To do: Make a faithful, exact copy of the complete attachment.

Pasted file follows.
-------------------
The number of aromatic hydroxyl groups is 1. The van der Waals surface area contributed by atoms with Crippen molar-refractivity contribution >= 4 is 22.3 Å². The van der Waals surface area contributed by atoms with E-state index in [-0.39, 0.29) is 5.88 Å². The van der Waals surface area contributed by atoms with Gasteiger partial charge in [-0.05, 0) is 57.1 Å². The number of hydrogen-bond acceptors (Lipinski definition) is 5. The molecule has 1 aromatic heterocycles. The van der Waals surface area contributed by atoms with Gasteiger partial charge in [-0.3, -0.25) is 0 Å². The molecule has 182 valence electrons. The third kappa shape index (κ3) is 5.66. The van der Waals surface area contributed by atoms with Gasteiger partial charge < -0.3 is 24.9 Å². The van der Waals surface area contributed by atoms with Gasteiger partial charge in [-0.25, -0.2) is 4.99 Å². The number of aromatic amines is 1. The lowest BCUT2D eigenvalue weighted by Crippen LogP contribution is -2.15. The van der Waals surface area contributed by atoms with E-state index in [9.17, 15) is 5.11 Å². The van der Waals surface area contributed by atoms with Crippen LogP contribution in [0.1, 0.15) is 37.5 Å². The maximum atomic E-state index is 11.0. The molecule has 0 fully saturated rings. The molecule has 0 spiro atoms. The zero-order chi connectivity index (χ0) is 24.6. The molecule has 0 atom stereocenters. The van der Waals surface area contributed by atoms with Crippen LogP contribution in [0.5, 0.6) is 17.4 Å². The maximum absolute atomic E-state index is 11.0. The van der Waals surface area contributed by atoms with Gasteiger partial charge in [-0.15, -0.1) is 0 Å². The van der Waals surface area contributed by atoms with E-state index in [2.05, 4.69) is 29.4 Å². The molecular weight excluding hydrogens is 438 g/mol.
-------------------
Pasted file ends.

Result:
The number of aromatic hydroxyl groups is 1. The van der Waals surface area contributed by atoms with Crippen molar-refractivity contribution >= 4 is 22.3 Å². The van der Waals surface area contributed by atoms with E-state index in [-0.39, 0.29) is 5.88 Å². The van der Waals surface area contributed by atoms with Gasteiger partial charge in [-0.05, 0) is 57.1 Å². The number of hydrogen-bond acceptors (Lipinski definition) is 5. The molecule has 1 aromatic heterocycles. The van der Waals surface area contributed by atoms with Gasteiger partial charge in [-0.3, -0.25) is 0 Å². The molecule has 182 valence electrons. The third kappa shape index (κ3) is 5.66. The van der Waals surface area contributed by atoms with Gasteiger partial charge < -0.3 is 24.9 Å². The van der Waals surface area contributed by atoms with Gasteiger partial charge in [-0.25, -0.2) is 4.99 Å². The number of aromatic amines is 1. The lowest BCUT2D eigenvalue weighted by Crippen LogP contribution is -2.15. The van der Waals surface area contributed by atoms with E-state index in [9.17, 15) is 5.11 Å². The van der Waals surface area contributed by atoms with Crippen LogP contribution in [0.1, 0.15) is 37.5 Å². The maximum atomic E-state index is 11.0. The molecule has 0 fully saturated rings. The molecule has 0 spiro atoms. The zero-order chi connectivity index (χ0) is 24.6. The molecule has 0 atom stereocenters. The van der Waals surface area contributed by atoms with Crippen LogP contribution in [0.5, 0.6) is 17.4 Å². The maximum absolute atomic E-state index is 11.0. The van der Waals surface area contributed by atoms with Gasteiger partial charge in [-0.15, -0.1) is 0 Å². The van der Waals surface area contributed by atoms with E-state index in [2.05, 4.69) is 29.4 Å². The molecular weight excluding hydrogens is 438 g/mol.